Researchers have found the fecal calprotectin test improves correct diagnosis of inflammatory bowel disease (IBD) in children, and is even more effective than blood test markers.
The study, “Use of Laboratory Markers in Addition to Symptoms for Diagnosis of Inflammatory Bowel Disease in Children,” was published in the journal JAMA Pediatrics.
Diagnosing children with IBD and being able to differentiate them from those with other gastrointestinal disorders, such as irritable bowel syndrome, can be challenging. The currently used diagnostic tools rely first on patients’ history and a physical examination, but a definite diagnosis often requires an endoscopy. This is an invasive procedure which is especially unpleasant to children.
Now, a team of researchers at the University Medical Center Groningen in the Netherlands decided to investigate “whether commonly used blood markers or fecal calprotectin improve the accuracy of the diagnostic workup beyond the findings of history and physical examination to select children for endoscopy.” Measuring the levels of the calprotectin protein in stools is a test used to detect inflammation in the intestines.
They searched two databases, MEDLINE and EMBASE, for studies reporting the use of more than one blood marker or fecal calprotectin test to assess a potential IBD diagnosis in pediatric patients showing chronic gastrointestinal symptoms. The diagnosis could then be confirmed by endoscopy and histopathology (the study of disease in the tissues) or a clinical follow-up.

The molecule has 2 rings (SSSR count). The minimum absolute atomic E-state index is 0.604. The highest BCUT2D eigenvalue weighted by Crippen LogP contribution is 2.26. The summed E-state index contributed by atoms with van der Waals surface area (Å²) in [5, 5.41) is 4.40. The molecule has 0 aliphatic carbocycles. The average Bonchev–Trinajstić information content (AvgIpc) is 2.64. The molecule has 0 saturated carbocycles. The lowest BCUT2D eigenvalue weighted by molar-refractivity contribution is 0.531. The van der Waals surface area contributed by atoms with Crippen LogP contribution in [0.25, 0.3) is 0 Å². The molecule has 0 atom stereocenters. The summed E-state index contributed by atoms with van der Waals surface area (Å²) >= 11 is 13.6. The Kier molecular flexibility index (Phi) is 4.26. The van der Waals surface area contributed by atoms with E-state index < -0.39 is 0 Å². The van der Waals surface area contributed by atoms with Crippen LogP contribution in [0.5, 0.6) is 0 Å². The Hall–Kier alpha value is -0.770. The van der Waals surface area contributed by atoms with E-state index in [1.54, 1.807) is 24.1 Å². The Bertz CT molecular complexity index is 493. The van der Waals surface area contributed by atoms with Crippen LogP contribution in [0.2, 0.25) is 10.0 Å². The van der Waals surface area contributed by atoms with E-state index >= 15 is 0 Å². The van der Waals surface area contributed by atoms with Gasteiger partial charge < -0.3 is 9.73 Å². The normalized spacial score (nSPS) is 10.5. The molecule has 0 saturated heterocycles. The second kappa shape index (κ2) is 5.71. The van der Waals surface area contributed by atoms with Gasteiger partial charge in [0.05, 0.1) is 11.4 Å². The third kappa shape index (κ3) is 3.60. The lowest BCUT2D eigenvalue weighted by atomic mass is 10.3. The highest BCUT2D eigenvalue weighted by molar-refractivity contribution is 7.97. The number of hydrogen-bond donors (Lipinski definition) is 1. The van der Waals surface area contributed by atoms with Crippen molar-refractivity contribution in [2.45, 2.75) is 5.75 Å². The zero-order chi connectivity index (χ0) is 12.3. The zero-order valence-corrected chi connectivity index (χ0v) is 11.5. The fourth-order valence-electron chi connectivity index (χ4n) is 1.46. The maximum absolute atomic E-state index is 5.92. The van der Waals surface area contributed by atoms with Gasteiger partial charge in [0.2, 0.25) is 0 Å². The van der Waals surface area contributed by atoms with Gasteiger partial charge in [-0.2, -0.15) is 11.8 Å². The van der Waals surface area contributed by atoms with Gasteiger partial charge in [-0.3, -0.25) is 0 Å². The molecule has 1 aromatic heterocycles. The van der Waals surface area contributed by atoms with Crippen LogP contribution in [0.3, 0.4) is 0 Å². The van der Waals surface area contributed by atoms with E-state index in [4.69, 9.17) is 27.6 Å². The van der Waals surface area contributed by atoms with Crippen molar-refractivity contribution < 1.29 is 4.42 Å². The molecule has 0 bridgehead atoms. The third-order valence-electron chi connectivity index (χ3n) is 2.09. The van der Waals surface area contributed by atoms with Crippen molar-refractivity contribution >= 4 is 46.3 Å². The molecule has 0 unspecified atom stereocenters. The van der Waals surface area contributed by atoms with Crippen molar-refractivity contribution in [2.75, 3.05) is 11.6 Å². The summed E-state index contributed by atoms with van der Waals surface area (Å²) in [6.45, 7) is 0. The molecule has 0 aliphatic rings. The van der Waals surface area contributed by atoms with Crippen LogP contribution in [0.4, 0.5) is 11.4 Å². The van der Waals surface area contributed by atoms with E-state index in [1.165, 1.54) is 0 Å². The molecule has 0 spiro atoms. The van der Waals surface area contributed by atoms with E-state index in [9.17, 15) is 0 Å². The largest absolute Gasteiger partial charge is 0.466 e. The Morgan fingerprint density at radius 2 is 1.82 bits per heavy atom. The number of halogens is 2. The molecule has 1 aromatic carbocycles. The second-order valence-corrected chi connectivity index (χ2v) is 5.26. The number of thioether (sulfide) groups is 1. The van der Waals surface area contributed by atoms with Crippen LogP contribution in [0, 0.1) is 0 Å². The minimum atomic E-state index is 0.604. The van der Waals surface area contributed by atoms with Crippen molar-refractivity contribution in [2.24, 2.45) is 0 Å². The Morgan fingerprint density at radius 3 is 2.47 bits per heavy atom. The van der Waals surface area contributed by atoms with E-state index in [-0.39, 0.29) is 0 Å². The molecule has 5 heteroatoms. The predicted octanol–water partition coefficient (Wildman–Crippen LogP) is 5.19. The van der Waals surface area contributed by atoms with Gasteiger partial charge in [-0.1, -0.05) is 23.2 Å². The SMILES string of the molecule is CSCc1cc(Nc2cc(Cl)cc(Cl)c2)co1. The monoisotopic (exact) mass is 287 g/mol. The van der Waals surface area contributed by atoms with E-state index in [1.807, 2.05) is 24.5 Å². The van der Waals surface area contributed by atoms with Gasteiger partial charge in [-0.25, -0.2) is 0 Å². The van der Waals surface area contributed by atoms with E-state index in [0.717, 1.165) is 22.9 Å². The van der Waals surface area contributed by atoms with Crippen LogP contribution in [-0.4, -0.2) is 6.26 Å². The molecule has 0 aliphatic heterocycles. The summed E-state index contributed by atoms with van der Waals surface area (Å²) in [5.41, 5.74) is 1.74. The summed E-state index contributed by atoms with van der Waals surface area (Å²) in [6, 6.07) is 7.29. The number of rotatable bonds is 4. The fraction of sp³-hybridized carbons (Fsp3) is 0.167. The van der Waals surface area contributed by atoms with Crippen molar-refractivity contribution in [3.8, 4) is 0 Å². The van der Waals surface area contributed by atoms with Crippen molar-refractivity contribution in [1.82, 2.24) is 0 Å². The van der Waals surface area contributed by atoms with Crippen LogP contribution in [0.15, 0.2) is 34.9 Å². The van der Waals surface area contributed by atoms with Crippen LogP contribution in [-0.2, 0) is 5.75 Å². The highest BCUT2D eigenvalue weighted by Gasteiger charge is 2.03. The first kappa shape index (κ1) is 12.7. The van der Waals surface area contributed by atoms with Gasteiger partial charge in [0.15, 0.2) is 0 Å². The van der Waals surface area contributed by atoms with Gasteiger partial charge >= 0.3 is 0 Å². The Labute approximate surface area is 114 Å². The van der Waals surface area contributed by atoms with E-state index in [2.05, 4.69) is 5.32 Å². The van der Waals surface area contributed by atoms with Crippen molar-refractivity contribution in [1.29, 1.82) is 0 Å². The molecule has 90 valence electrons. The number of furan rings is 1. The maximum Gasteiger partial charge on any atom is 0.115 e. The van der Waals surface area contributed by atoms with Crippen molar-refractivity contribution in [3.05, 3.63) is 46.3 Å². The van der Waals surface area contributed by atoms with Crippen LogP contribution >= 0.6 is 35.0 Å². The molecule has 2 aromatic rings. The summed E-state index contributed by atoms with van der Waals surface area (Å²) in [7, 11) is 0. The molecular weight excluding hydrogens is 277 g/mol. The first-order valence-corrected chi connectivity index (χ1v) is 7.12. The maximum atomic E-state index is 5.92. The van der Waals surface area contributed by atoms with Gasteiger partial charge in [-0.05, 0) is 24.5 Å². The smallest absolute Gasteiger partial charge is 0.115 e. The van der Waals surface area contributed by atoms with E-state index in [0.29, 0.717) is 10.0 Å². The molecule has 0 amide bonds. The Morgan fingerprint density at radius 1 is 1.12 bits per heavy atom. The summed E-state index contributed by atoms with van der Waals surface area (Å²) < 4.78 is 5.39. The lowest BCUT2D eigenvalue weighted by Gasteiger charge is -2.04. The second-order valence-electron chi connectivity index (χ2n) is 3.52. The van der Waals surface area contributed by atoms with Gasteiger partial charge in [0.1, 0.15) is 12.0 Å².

Out of 16 eligible studies, the team analyzed eight studies, which included a total of 1,120 patients. They observed that blood markers and fecal calprotectin results allowed clinicians to better discriminate between pediatric patients both with and without the disease.
In addition, fecal calprotectin was considered the best marker for diagnosing IBD, followed by the erythrocyte sedimentation rate (ESR), a blood test that measures the rate at which red blood cells sediment over one hour. It works as a nonspecific measure of inflammation in the body.
Using the fecal calprotectin test, the proportion of IBD patients without the disease who were correctly classified as low risk increased from 33% to 91%, while the percentage of those with IBD incorrectly classified as low-riskers decreased from 16% to 9%. The classification to intermediate-risk category decreased from 55% to 6%.
Overall, these results suggest that “fecal calprotectin added the most diagnostic value to symptoms compared with commonly used blood markers,” the researchers concluded. “Addition of fecal calprotectin to the diagnostic workup of referred pediatric patients with symptoms suggestive of IBD considerably decreased the number of pediatric patients in the intermediate-risk for IBD group.”